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A second point that is getting a lot of attention now, as it should, is the whole area of lab capacity and what we're calling surge capacity. Again, going back to the anthrax episode, it boggles my mind that during those several weeks across the country there were over 100,000 samples taken and tested and screened for anthrax. You think back to that time, everybody saw white powder. Everybody collected it, called the hazmat team, sent it in. But the labs couldn't handle it, and, of course, the labs also, as we found out later, didn't have the right test for it. And that was a big problem.
And so the CDC has worked hard through their laboratory response network, through clinical laboratories, to learn from that experience and build on it. And we're also realizing that those labs are not really equipped to deal with foods, to deal with testing of the food matrix. They don't have the methods, don't have the experience, don't necessarily have the know-how, and that is presenting a major, major challenge for us.
Finally, informing the public. As I've referenced a couple of times, these are the kind of events that will get attention like we have never seen before, and the importance of good communication, of constant communication, of knowing who your spokespeople are, I can tell you what we learned internally from just dealing with our own employees. And if you go back to your risk communication manuals it's all there. It just doesn't sing out to you until you've really experienced it as such. You know, especially a scientific agency like ours, we want to have the facts. We want to know the answer. We want to be up there standing--we know Listeria in this product, and these people shouldn't eat it, and we're recalling it, and the thing is taken care of. That's what we like to say. But the problem here is we're not going to know. For a long time we're not going to know. And at that time, it's not about conveying information. It's about building trust. It's about building trust with the public, that you'll be open with them, that you'll be honest with them, that you'll tell them where there is a problem, because basically they think we will not.
You know, think back to alar in apples. All the government people said they're safe, apples are safe, apples are safe. Meryl Streep stood up, took an apple out of the refrigerator, threw it in the basket, and everybody in the country did the same thing. And so the importance of the right kind of public communications is critical.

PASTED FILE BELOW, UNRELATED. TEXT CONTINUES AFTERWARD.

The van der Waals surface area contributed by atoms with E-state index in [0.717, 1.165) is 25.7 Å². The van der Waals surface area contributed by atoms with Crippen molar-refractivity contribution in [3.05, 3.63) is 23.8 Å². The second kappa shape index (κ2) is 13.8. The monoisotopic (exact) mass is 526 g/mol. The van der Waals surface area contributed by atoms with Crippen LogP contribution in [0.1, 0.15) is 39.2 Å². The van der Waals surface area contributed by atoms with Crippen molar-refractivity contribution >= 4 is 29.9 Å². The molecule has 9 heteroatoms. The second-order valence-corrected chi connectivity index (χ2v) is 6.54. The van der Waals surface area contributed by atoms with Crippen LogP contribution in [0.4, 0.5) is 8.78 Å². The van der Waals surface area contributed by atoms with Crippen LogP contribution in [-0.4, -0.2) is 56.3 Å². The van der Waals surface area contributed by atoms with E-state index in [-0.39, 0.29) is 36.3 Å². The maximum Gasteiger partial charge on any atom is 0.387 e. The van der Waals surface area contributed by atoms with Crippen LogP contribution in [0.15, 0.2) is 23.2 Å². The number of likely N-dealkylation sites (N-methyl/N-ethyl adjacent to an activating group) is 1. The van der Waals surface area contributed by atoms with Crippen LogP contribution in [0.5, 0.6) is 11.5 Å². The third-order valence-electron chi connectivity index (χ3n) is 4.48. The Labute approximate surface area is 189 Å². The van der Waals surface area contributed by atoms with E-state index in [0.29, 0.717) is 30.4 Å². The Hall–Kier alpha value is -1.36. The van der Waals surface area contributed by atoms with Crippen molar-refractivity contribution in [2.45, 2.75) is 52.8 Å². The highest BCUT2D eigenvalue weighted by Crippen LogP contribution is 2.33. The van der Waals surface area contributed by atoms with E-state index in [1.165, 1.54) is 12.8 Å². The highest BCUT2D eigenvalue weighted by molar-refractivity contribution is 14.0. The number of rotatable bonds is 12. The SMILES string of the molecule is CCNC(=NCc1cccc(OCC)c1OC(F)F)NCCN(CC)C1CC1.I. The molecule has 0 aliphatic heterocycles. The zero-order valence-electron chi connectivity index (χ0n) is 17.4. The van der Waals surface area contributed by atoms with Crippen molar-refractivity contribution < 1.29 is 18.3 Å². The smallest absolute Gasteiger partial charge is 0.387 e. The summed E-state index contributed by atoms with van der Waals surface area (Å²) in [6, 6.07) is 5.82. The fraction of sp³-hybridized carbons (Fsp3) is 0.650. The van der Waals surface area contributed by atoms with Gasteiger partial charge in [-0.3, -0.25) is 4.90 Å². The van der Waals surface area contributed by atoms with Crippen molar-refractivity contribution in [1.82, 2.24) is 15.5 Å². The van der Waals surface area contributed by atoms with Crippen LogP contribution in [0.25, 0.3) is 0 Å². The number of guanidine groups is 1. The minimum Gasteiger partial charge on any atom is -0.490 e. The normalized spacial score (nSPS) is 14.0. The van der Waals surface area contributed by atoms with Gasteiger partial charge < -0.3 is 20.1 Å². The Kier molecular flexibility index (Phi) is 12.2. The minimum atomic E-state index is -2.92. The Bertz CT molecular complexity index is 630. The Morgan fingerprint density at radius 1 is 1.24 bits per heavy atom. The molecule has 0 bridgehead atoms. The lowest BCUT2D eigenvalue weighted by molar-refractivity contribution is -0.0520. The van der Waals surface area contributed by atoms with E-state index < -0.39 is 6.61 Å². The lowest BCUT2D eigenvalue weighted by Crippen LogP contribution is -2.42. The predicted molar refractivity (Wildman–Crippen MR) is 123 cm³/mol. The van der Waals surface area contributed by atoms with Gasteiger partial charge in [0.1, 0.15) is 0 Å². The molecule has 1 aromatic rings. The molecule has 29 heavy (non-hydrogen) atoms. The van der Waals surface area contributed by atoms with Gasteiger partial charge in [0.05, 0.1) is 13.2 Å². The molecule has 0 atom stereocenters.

Finally, most importantly, but also most long term, is the whole issue of prevention and deterrence. Imports is an area that all government agencies involved with that are critically worried about. Interestingly, it's highlighted in the report I just referenced this morning, across the board, not focused on foods at all. And a major part of the resources FDA provided are geared to strengthening our role at the borders, and that's needed. There's also increased emphasis on laboratory testing, but really an important area that is only starting to receive--I can't say enough attention; it's starting to receive some attention--is the whole need for broad research agenda. And Dr. Meyerhoff covered a number of the points, but as a lot of things, we don't know basic stuff. We don't really know what the--in anthrax, for example, what GI anthrax really is, you know, what its likelihood is, what its severity is. We know more about inhalation, more about cutaneous. We kind of jump through quickly to GI anthrax, but when, in fact, in a survey of the literature, not as much is known as people thought.
We need to know more about how these agents act, what diseases they cause, how to detect them, what medical countermeasures are needed to respond to them. This is a whole enormous area. In our kind of smaller world of FDA and laboratories is the area of methods development. There is a massive task to be done, and, unfortunately, in the world of research, it's boring stuff. You know, methods development is not where the Nobel Prize is won, but we need to be able to devote enough of the research dollars and interest so we can do our job, so that if there is an event we don't have presumptive positive on Monday that the milk supply is unsafe, only to find out six days later that it was all a mistake and all for nothing, didn't have a good test. That is not going to wash, I can assure you.